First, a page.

Our first attempts at getting people involved led to a few added testcases, but not a feeling within the team that this was going to help them a lot.

The audience

The team we had to work with is a fairly diverse group, ranging from a person who has quite a solid knowledge of coding and working with Selenium to a functional tester with little or no technical knowledge or interest in programming.A group so mixed makes life difficult when trying to engage them all, or so I thought.

When looking for possibilities to get them all together and work on FitNesse tests together I considered several options, such as a workshop kind of setup where we would feed the team the information. However experience has shown me that feeding information is not the best option when you want to actually teach something to a group of people. The most effective way to get them all learning and seeing the benefits we would have to get the whole group together, interacting and playing with the tools. Thus I came up with a testingdojo.


In the past I have participated in all kinds of interesting things such as dojo’s, hackathons etc, but never had I participated, let alone organised a testingdojo. All my previous experiences were software development related, with a group of relatively like-minded people.

I started reading up on the base ideas of what a testingdojo can be on the web, starting at The base idea behind a testing dojo is similar to that of a codingdojo: you put a group of people together, clarify the roles and expectations, set a challange or goal for the duration of the dojo and set off to work.

Considering the different levels within this group I decided to pair the participants up by their level of interest and base knowledge of FitNesse. In other words, someone without much base-knowledge of the tool was paired with someone with with a fair amount of baseknowledge. This way they were capable of showing oneanother new ideas and insights, especially since the people without the base knowledge also generally did not work with a testautomation tool before. They were a clean slate.

Besides the pairing setup I also prepared a set of testcases they could use as a starting point, I have noticed that within this organization people enjoy getting given a clear direction rather than having an open target. These testcases were also designed to be datadriven and sensible to repeat often, since they all touch the core of the business.

The dojo

The dojo was planned for an entire working day, this in order for everyone to have a chance to get enough experience in and raise their questions.

We started the dojo off with a brief introduction of why we all came together, what the idea behind a testingdojo is and most importantly, what FitNesse is, how it works and what you can do with it. One of the main takeaways that I ensured kept coming back during the entire day was that Testautomation is a tool, it is not a goal. At first this raised some eyebrows and the inevetable questions, but while working with FitNesse during the day the group started to see the point.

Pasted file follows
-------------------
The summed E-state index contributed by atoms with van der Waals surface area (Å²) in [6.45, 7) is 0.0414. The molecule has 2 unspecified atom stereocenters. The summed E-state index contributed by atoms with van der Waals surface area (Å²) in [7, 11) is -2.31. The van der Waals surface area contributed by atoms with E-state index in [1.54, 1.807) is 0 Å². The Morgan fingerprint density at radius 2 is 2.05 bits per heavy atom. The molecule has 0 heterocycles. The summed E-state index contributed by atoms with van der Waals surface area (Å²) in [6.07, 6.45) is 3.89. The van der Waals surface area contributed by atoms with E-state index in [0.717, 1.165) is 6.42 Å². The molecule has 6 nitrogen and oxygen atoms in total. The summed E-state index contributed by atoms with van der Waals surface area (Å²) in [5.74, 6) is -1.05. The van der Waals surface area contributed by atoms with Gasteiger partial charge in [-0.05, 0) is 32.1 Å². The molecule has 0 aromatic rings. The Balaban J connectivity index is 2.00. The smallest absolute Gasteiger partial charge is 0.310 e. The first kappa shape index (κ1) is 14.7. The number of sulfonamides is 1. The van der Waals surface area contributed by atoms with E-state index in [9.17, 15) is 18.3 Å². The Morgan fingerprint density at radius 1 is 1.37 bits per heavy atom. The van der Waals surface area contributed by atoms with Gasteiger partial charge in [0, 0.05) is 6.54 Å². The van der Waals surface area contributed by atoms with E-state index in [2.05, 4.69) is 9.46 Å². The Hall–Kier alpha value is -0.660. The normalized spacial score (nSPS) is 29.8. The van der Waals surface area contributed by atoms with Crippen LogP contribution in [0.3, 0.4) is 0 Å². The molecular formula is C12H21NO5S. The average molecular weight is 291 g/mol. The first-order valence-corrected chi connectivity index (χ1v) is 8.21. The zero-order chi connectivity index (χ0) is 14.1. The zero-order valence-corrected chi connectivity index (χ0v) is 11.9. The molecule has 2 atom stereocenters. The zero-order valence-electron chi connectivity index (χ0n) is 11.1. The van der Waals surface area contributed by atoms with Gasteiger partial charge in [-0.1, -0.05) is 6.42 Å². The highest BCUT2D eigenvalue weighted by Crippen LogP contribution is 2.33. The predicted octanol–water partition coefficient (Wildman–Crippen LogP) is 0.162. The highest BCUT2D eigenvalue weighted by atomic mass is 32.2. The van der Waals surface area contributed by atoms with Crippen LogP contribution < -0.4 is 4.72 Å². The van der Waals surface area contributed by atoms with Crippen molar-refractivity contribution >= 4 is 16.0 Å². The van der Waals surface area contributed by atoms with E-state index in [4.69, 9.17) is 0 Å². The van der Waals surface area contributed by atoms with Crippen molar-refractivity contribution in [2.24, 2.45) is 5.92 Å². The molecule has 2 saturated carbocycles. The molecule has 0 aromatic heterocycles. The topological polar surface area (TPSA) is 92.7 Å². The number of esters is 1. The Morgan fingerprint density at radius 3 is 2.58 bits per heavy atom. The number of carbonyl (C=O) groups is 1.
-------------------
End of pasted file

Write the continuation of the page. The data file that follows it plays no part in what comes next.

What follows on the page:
Once the introduction of the day was done people set to work with a few rules clearly laid out:

for the duration of this dojo silence is bad. Talk, have conversations, explain to your partner what you are doing, why you are doing it and what you hope to gain out of it.

there are no stupid questions. The only stupid question is the one you do not ask. If the answer you get is not clear enough, seems not to answer your question or does not suffice otherwise for you, keep on asking for clarifications until you get an answer you can accept.

a FitNesse testcase is DONE when it is on the server, in a logical spot within the suites and has 2 consecutive succesful runs.

The goal set for the group was: farmiliarize yourself with FitNesse and evaluate it, determine the added value this tool can have for you and how you can use testautomation. Create testcases that will be useful in your opinion to have running in a testautomation suite and will make your life as a tester easier.

The outcome

Beforehand I expected we would need to do a lot of coaching and helping to get started as facilitators of the dojo. My expectations were proven wrong thankfully! The pairs hit it off very good, the people with no or hardly any experience were at the keyboards playing with Fitnesse and writing tests while the other halves of the pairs, as observers and recorders, were indeed busy asking questions, coming up with ideas and suggestions, explaining what is and what is not useful to do with testautomation.

The people with little or no experience, by the end of the day, were enjoying themselves a lot writing testcases and seeing them run succesfully. The people with quite some experience also seemed to quite enjoy the feeling of having tought someone else a new skill, besides having gotten new insights into what other testers think is an important testcase.

Overall we all had the feeling this has been a great excercise both in learning some new skills, seeing more sense in testautomation and bringing the team closer together and collaborate more as a team, rather than as a group of individuals.

Next steps

We have already planned a second testingdojo session in which we will continue this line of working and thinking, this second dojo will be focussed more on the specifics you can do with FitNesse, such as working with suites, scenarios and make a test fully and truly datadriven, how to debug your test and stabilize it etc.